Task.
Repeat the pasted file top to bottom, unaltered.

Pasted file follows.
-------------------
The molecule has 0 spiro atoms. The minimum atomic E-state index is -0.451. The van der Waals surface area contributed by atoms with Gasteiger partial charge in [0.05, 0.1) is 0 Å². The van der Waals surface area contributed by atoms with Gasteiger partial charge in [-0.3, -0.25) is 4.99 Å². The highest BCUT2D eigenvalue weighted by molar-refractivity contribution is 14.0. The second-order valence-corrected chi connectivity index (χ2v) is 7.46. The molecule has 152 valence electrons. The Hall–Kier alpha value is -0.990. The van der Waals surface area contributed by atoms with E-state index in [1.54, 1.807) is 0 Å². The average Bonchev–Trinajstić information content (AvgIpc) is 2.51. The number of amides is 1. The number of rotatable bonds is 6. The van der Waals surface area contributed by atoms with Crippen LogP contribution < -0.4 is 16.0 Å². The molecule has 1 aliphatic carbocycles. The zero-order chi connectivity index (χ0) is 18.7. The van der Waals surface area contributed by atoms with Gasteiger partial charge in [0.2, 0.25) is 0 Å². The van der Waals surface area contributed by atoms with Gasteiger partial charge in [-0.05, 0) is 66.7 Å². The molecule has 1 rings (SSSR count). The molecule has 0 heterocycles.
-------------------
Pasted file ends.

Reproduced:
The molecule has 0 spiro atoms. The minimum atomic E-state index is -0.451. The van der Waals surface area contributed by atoms with Gasteiger partial charge in [0.05, 0.1) is 0 Å². The van der Waals surface area contributed by atoms with Gasteiger partial charge in [-0.3, -0.25) is 4.99 Å². The highest BCUT2D eigenvalue weighted by molar-refractivity contribution is 14.0. The second-order valence-corrected chi connectivity index (χ2v) is 7.46. The molecule has 152 valence electrons. The Hall–Kier alpha value is -0.990. The van der Waals surface area contributed by atoms with E-state index in [1.54, 1.807) is 0 Å². The average Bonchev–Trinajstić information content (AvgIpc) is 2.51. The number of amides is 1. The number of rotatable bonds is 6. The van der Waals surface area contributed by atoms with Crippen LogP contribution < -0.4 is 16.0 Å². The molecule has 1 aliphatic carbocycles. The zero-order chi connectivity index (χ0) is 18.7. The van der Waals surface area contributed by atoms with Gasteiger partial charge in [0.2, 0.25) is 0 Å². The van der Waals surface area contributed by atoms with Gasteiger partial charge in [-0.05, 0) is 66.7 Å². The molecule has 1 rings (SSSR count). The molecule has 0 heterocycles.